|My neighbor died the other day. I can't really say anything about her because I didn't know her. We were neighbors for fifteen years (she was the wife of the banker that lived on the other side of me)and I had never been in their house. Sometimes, we would exchange waves if we saw each other out back or I might glimpse her at the mailbox as I drove past. I know she fed the stray cats that seemed to multiply like crazy every few months.
I saw her husband more often. He had a real nice riding lawn mower (Cub Cadet) and I couldn't help but watch him as he mowed. I have a thing about riding lawn mowers. He's come over to the house once or twice to offer assistance when I was trying to get out of the driveway after an ice storm. He thought I was nuts trying to drive 30 miles to work on a sheet of ice. But, you know the old post office motto: Neither through sleet, snow or blah, blah, blah shall deter us from our duty and I always arrived in one piece.
When I heard the news of her passing several thoughts passed through my mind. First, I was sorry for the family, and second, I was glad it wasn't someone in my family. Then I wondered if I should go to visitation, send flowers, or take over food. I'm not sure if I would even be recognized in dress clothes or not...not that it mattered.
After sleeping on it I decided I would go to the visitation. It seemed like the neighborly thing to do. When I pulled up to the facility for visitation I noticed my neighbor's name on the marquee. You see, when you utilize this particular funeral home they put your name up in lights outside on a large sign. I used to think this was strange but I've driven passed several times and wondered who they had and all I had to do was look at the sign.
I was a little apprehensive as I walked up the steps. What do I say? What if I say the wrong thing? What if everyone wonders who I am? What if everyone knows who I am and wonders why I came? Why didn't I just send some flowers? Maybe I shouldn't have worn pants? Does my hair look okay? Will I know anyone? I hope I don't know anybody. I'll just sign the book and leave.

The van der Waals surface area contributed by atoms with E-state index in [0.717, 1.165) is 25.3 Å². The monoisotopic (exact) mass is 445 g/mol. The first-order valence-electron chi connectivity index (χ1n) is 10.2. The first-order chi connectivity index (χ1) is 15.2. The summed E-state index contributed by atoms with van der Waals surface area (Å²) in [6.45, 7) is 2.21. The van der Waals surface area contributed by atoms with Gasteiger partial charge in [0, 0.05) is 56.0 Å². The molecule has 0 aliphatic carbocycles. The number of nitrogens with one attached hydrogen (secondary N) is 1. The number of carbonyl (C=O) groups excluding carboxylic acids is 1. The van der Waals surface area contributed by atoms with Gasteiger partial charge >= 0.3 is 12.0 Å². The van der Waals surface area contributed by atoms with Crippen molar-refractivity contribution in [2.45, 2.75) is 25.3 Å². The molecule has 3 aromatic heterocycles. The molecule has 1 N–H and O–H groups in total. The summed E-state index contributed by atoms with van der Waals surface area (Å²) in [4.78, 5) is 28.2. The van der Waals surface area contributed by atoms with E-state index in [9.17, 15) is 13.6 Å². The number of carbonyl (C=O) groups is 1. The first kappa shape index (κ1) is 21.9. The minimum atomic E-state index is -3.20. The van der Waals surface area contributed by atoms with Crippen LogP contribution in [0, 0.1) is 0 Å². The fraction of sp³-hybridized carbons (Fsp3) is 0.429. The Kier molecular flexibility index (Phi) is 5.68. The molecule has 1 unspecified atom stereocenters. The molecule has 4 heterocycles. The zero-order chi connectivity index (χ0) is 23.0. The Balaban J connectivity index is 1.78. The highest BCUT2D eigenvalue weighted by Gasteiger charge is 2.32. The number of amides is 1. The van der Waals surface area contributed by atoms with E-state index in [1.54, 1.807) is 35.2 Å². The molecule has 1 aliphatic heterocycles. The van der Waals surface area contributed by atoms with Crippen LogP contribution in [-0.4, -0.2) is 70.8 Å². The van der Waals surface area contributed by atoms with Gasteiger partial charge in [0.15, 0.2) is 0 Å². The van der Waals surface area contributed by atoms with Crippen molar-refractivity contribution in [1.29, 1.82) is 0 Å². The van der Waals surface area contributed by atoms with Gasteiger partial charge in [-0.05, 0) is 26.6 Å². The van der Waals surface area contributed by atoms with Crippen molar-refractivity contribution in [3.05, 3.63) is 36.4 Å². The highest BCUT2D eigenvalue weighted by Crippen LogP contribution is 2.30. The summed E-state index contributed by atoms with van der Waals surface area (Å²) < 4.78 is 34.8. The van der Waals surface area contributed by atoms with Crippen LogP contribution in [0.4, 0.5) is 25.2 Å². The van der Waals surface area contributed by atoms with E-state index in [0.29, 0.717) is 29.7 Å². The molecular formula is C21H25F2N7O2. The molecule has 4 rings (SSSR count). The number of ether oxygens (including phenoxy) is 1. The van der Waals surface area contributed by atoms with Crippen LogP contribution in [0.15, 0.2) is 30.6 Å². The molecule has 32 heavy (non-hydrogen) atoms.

I walked into Chapel D and immediately saw my neighbor. He was wearing a dark suit and was seated on a stool beside his wife's coffin. He looked beaten and haggard, had dark circles under his eyes and glanced at me with a look of surprise.
I was behind a lady who obviously was a family friend. I listened as they traded small talk about how long it had been since they had seen one another. How what a nice lady she was. How she loved crossword puzzles and loved to bake. He had tried to get her to go places at times but she always seemed content at home. She had a relatively new car and had only put 2500 miles on it in the last 3 years. She went to the Piggly Wiggly every Sunday after church and bought the week's groceries.
As the lady drifted away it was my turn to offer my condolences. He thanked me several times for coming and I commented on who was now going to feed the cats. He gave a small chuckle and said he didn't know but he had fed them this morning. My neighbor said his wife loved feeding those cats even though they were strays. It gave her great joy.
I had learned more about that nice lady in the last five minutes than I had known for the previous 15 years. Don't worry about your strays friend, I'll make sure they get fed. After all, it's the neighborly thing to do...